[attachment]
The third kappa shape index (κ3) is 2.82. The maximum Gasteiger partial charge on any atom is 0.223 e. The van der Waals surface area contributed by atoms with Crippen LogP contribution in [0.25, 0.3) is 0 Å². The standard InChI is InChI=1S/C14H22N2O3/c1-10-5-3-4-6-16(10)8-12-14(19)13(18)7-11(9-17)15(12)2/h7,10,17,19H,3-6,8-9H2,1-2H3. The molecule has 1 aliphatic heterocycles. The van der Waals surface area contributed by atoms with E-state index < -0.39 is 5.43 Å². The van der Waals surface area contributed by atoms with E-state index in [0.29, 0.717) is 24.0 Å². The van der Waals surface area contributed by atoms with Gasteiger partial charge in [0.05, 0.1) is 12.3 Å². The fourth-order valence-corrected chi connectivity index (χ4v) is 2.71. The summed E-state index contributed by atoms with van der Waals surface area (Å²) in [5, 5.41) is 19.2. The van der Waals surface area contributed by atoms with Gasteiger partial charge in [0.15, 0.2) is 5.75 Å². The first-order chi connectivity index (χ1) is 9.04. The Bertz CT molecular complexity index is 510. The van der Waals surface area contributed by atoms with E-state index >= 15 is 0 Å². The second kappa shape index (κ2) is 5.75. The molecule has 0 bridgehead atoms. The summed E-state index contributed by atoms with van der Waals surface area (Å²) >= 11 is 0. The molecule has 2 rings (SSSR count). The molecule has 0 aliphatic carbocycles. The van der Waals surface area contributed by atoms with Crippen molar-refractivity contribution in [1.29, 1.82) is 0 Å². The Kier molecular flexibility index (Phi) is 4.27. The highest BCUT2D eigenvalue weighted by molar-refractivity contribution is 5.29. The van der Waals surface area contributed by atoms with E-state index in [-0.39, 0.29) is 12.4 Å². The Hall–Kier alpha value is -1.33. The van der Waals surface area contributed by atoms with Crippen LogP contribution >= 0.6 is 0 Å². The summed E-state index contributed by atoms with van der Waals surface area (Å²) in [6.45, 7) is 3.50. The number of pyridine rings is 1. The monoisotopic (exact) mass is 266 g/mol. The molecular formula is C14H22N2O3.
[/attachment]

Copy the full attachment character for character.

The third kappa shape index (κ3) is 2.82. The maximum Gasteiger partial charge on any atom is 0.223 e. The van der Waals surface area contributed by atoms with Crippen LogP contribution in [0.25, 0.3) is 0 Å². The standard InChI is InChI=1S/C14H22N2O3/c1-10-5-3-4-6-16(10)8-12-14(19)13(18)7-11(9-17)15(12)2/h7,10,17,19H,3-6,8-9H2,1-2H3. The molecule has 1 aliphatic heterocycles. The van der Waals surface area contributed by atoms with E-state index < -0.39 is 5.43 Å². The van der Waals surface area contributed by atoms with E-state index in [0.29, 0.717) is 24.0 Å². The van der Waals surface area contributed by atoms with Gasteiger partial charge in [0.05, 0.1) is 12.3 Å². The fourth-order valence-corrected chi connectivity index (χ4v) is 2.71. The summed E-state index contributed by atoms with van der Waals surface area (Å²) in [5, 5.41) is 19.2. The van der Waals surface area contributed by atoms with Gasteiger partial charge in [0.15, 0.2) is 5.75 Å². The first-order chi connectivity index (χ1) is 9.04. The Bertz CT molecular complexity index is 510. The van der Waals surface area contributed by atoms with E-state index >= 15 is 0 Å². The second kappa shape index (κ2) is 5.75. The molecule has 0 bridgehead atoms. The summed E-state index contributed by atoms with van der Waals surface area (Å²) >= 11 is 0. The molecule has 2 rings (SSSR count). The molecule has 0 aliphatic carbocycles. The van der Waals surface area contributed by atoms with Crippen molar-refractivity contribution in [1.29, 1.82) is 0 Å². The Kier molecular flexibility index (Phi) is 4.27. The highest BCUT2D eigenvalue weighted by molar-refractivity contribution is 5.29. The van der Waals surface area contributed by atoms with E-state index in [-0.39, 0.29) is 12.4 Å². The Hall–Kier alpha value is -1.33. The van der Waals surface area contributed by atoms with Crippen LogP contribution >= 0.6 is 0 Å². The summed E-state index contributed by atoms with van der Waals surface area (Å²) in [6.45, 7) is 3.50. The number of pyridine rings is 1. The monoisotopic (exact) mass is 266 g/mol. The molecular formula is C14H22N2O3.